Doesn't it occur to you that there's a reason why people often compare local regulations or events or habits with what happens in the US ? Like it or not the US are, for many things, still the leading country in the world, and their stance on many issues, including of course the possession of firearms, is highly influential.

 

A discussion Forum is for discussing, and discussing very often includes comparing. If you don't like the posts that do it, then don't read them, but why the patronizing attitude about other people's opinions and comments ?

My answer in the post right above yours

Nothing to do with patronizing

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8 hours ago, ThaiTrav said:

Surely the child can't be held liable???? I would think the parents be answerable as to why a loaded weapon be left in reach of a minor .Never ceases to amaze me the level of care and nurture this country adopts to their minors . I realize a lot of families are cash strapped , hence the reason they let their school child drive home unlicensed on motorbikes but without helmets and 4-6 on one bike "on these crazy streets" WoW! ... Stupid is not a big enough word!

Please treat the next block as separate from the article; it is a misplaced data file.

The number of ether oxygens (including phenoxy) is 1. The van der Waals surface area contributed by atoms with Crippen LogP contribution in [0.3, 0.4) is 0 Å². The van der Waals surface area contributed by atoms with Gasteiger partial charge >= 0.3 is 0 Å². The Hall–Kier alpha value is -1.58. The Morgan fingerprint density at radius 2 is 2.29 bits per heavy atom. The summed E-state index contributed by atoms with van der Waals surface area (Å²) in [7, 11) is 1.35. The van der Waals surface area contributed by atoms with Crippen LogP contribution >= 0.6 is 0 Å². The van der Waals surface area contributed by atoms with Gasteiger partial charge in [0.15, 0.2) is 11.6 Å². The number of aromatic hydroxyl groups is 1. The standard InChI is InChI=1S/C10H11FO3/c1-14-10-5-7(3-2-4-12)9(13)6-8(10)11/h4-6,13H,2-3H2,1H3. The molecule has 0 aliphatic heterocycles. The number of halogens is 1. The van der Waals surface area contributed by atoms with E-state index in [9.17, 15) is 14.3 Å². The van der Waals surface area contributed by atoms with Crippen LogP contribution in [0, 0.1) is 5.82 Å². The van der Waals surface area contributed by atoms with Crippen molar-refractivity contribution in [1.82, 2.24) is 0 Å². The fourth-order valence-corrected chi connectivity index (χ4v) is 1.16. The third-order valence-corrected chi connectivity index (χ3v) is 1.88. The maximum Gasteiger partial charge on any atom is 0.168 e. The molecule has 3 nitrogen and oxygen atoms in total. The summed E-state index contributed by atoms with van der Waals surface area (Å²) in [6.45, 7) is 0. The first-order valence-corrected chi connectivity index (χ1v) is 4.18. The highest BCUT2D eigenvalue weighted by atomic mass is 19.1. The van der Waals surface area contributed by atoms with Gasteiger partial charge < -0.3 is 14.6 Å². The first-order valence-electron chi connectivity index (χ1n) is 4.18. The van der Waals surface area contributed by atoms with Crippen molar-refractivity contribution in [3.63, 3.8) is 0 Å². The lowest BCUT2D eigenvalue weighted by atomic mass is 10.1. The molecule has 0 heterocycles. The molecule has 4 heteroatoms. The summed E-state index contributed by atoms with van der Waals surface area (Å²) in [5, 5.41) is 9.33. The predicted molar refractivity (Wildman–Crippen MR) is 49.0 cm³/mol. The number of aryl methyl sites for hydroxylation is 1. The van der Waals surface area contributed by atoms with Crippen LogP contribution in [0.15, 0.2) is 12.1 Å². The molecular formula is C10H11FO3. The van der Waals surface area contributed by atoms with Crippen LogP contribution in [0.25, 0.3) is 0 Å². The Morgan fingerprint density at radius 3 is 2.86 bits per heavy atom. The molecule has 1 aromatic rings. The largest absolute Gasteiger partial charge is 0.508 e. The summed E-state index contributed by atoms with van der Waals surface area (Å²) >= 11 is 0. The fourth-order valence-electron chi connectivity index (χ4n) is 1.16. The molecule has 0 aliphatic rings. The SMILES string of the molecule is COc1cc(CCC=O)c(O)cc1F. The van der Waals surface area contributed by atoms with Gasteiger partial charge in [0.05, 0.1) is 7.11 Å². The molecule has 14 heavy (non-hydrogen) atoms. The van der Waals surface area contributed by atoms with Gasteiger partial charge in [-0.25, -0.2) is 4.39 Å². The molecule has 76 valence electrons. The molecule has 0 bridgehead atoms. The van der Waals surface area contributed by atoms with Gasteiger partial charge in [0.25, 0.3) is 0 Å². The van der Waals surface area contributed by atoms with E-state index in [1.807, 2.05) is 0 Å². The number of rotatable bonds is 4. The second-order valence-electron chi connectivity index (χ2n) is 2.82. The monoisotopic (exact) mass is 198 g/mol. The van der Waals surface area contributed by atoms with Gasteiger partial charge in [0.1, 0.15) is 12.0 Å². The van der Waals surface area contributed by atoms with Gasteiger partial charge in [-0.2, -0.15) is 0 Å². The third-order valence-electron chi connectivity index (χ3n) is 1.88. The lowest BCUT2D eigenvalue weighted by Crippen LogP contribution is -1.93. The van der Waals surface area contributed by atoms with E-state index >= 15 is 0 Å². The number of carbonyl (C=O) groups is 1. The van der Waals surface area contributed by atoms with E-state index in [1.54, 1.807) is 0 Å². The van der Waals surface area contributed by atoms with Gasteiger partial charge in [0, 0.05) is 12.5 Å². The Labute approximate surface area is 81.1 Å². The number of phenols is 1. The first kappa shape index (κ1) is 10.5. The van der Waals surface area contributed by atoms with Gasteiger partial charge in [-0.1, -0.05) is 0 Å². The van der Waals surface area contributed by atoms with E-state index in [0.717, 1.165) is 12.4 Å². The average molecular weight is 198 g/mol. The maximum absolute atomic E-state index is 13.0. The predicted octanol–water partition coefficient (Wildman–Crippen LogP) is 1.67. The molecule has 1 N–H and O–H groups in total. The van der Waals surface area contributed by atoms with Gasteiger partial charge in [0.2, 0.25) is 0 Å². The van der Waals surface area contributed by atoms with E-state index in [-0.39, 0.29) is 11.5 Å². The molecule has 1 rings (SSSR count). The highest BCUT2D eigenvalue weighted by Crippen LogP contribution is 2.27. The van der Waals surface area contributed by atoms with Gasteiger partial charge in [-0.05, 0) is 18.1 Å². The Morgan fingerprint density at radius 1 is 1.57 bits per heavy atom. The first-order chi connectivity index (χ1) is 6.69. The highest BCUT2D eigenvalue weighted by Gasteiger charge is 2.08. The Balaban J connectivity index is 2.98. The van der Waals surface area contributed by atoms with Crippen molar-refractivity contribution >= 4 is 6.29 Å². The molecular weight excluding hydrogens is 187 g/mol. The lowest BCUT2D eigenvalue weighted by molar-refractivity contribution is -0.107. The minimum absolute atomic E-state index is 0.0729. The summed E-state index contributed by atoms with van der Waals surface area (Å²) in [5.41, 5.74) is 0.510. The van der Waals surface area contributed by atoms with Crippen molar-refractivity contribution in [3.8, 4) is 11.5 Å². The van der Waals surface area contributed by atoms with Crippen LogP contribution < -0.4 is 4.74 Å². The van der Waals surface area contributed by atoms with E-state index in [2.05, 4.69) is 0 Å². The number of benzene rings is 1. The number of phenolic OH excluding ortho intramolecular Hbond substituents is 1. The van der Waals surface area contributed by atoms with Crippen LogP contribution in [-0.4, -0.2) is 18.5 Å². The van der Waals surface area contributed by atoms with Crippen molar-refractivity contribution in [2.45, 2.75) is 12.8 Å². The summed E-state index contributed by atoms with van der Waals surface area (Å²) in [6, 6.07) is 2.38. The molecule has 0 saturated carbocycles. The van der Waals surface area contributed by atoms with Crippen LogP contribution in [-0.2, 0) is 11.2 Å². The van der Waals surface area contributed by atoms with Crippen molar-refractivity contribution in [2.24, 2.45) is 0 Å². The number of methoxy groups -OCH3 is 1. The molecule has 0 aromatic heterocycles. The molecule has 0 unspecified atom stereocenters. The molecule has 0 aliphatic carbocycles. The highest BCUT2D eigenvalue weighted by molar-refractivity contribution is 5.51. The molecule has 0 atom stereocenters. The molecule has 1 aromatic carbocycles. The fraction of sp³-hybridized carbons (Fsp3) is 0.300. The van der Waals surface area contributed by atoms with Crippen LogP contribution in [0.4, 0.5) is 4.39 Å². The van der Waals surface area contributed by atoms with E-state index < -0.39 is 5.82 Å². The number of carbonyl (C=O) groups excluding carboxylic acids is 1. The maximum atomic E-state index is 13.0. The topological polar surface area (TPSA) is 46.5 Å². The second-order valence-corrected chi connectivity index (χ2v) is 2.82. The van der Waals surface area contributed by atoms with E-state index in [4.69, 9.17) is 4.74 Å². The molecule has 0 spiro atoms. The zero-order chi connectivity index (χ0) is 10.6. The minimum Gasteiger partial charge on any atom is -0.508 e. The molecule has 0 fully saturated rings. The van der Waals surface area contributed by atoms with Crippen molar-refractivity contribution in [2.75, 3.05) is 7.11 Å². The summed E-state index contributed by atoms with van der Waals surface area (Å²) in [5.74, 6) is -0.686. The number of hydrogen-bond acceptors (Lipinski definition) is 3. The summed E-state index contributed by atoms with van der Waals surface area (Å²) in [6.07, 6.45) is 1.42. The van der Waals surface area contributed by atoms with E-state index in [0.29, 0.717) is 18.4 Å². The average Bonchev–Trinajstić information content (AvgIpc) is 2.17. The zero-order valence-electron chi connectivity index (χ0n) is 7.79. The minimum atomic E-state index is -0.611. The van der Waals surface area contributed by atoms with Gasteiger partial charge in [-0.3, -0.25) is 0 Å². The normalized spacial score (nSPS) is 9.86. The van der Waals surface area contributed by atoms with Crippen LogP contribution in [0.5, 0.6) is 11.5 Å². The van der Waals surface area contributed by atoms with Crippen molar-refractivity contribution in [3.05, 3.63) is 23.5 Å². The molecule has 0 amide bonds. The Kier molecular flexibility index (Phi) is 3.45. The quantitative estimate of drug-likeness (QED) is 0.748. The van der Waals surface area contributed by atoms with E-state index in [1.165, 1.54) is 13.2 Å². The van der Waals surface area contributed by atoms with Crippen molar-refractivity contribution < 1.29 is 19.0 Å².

I don't think it will ever change one thing for sure if your child can make it into adulthood you can consider it very lucky . Guess like China when the population is so high do the deaths really matter ? If you don't get killed from an accident of some kind , or poisoned from pollutants and waste, suicide is the other preferred option ......personally found Thailand best get in holiday see experience then get out.

 

Very insensitive comment considering a young child lost her life and I don't see the point in dragging China into this topic.

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8 hours ago, arrowsdawdle said:

 

Until immaturity and face-saving are eradicated, problems will persist. It is a cultural issue, not a legal one. That said, accountability is another cultural issue needing attention, further to the immaturity is situational awareness...totally lacking in the local culture. Situational awareness and accountability go a long way toward the prevention of tragedies such as this.

No, I disagree. I think it's a law enforcement issue. I also think your post is a way for you to Thai bash. You've just called an entire people, ignorant of situational awareness, immature, needing attention, and unaware of accountability. I believe a lack of law enforcement is the main problem.

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10 hours ago, lifeincnx said:

Not sure what your point is but, per capita, Thailand has more deaths from firearms than the U.S.

 

My belief, less guns per capita less accidental deaths, If I apply your logic. 

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11 hours ago, Ovaltine said:

GAZZPA, 

I lived in the US as a citizen for 57 years. I was also a school counselor, a Red Cross disaster worker, and a public health researcher/writer. Yes, this tragedy occurs often in the US--so much so that it's just another fact of life there. 

 
 

 

Really?  Nonsense.  Provide some reputable statistics for this statement.  

 

I'll give you a hint, look to the UCR.